Seniors are Strongest Advocates for Change in 2010 - Pew Research Center
Several recent polls indicate that older Republicans (and Americans more generally) appear to be more partisan than younger voters. This poll illustrates the trend well, but one question in particular jumps out: "Would you vote for a candidate willing to compromise with people they disagree with? [J]ust 18% of Republicans and GOP-leaning independents ages 65 and older say they would be more likely to favor a candidate who is willing to make compromises, while more than twice as many (45%) say they would be less likely to vote for such a candidate and 31% say it would make no difference."
The bottom line is that almost half of older Republicans see compromise with Democrats as problematic. This may not seem too terribly significant given our highly partisan context, but this assumption neglects the telling difference between Republicans of different ages. This difference is highly suggestive for those interested in making sense of American culture.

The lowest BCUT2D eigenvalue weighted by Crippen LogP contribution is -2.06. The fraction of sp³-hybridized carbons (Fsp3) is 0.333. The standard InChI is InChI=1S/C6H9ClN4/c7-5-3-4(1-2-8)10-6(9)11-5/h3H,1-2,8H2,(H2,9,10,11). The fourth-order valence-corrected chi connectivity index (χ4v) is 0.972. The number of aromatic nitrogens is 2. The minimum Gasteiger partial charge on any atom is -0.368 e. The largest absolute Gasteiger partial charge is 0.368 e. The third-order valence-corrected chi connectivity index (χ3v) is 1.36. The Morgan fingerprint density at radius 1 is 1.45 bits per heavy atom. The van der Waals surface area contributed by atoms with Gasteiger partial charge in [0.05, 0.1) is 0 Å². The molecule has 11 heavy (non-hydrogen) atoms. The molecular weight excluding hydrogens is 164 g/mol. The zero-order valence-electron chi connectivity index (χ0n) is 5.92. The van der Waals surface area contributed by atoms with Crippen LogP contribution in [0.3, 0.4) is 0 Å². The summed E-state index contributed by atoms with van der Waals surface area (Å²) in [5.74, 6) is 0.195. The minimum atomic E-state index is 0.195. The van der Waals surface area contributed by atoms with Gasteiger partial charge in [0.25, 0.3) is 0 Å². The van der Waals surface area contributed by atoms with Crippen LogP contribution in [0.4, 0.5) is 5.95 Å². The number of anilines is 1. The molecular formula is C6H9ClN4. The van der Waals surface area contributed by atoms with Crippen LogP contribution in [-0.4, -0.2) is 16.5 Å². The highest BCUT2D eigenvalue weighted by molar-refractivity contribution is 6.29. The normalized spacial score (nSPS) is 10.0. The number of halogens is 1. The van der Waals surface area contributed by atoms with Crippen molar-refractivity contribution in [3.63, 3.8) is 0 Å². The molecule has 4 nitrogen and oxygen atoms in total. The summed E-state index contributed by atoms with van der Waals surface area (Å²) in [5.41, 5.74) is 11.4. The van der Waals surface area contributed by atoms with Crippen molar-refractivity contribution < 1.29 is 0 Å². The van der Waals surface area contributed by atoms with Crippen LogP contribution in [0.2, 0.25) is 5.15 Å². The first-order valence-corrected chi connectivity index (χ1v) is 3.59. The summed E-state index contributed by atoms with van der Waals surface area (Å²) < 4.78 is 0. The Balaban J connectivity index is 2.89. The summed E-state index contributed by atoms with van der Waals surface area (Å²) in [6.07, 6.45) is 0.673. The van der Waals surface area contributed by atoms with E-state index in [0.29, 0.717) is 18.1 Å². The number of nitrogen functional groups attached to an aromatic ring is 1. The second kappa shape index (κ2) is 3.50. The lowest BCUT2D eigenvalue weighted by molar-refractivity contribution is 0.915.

First, there is a deep worry that many of our elders are not wiser, but simply more partisan. Wisdom has traditionally been associated with moderation or temperance. This is true not only in classical interpretations of virtue but also of religion. Moderation has in turn been understood as being closely related with being able to reach agreement with others with whom one disagreed, even strongly. To be sure, there have been many exceptions in which wisdom has been dominated by the courage to resist compromise in the face of great evils. And this is where our present story picks up: almost half of older Republicans see President Obama as a great evil. Indeed, on this 4th of July many of those celebrating are convinced that ours is another revolutionary moment when tyranny is to be courageously resisted. The hard truth is that this is simply another way of saying that many of our elders are not wiser but more partisan, indeed foolishly so.
In my next post I'll discuss some of the challenges this presents for politics, families, and religion.